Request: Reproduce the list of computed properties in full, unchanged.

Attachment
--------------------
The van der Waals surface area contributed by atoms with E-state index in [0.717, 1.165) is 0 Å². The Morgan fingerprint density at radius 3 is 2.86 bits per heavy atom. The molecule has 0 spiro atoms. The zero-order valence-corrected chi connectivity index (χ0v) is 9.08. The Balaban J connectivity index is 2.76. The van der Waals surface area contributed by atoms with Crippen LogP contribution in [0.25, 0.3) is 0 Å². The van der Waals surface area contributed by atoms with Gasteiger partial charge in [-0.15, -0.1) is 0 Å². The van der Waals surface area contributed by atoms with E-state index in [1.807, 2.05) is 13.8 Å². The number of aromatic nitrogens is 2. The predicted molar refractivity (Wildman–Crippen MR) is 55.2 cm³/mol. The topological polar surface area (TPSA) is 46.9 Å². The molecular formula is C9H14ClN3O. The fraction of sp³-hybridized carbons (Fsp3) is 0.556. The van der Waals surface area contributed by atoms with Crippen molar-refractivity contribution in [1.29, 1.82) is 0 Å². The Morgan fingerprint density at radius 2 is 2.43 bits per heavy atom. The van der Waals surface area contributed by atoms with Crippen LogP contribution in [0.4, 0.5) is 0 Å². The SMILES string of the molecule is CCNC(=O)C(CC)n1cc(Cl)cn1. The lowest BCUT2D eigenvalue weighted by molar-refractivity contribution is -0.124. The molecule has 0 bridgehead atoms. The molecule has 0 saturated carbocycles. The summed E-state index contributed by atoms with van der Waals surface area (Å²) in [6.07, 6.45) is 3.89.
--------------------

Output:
The van der Waals surface area contributed by atoms with E-state index in [0.717, 1.165) is 0 Å². The Morgan fingerprint density at radius 3 is 2.86 bits per heavy atom. The molecule has 0 spiro atoms. The zero-order valence-corrected chi connectivity index (χ0v) is 9.08. The Balaban J connectivity index is 2.76. The van der Waals surface area contributed by atoms with Crippen LogP contribution in [0.25, 0.3) is 0 Å². The van der Waals surface area contributed by atoms with Gasteiger partial charge in [-0.15, -0.1) is 0 Å². The van der Waals surface area contributed by atoms with E-state index in [1.807, 2.05) is 13.8 Å². The number of aromatic nitrogens is 2. The predicted molar refractivity (Wildman–Crippen MR) is 55.2 cm³/mol. The topological polar surface area (TPSA) is 46.9 Å². The molecular formula is C9H14ClN3O. The fraction of sp³-hybridized carbons (Fsp3) is 0.556. The van der Waals surface area contributed by atoms with Crippen molar-refractivity contribution in [1.29, 1.82) is 0 Å². The Morgan fingerprint density at radius 2 is 2.43 bits per heavy atom. The van der Waals surface area contributed by atoms with Crippen LogP contribution in [0.4, 0.5) is 0 Å². The SMILES string of the molecule is CCNC(=O)C(CC)n1cc(Cl)cn1. The lowest BCUT2D eigenvalue weighted by molar-refractivity contribution is -0.124. The molecule has 0 bridgehead atoms. The molecule has 0 saturated carbocycles. The summed E-state index contributed by atoms with van der Waals surface area (Å²) in [6.07, 6.45) is 3.89.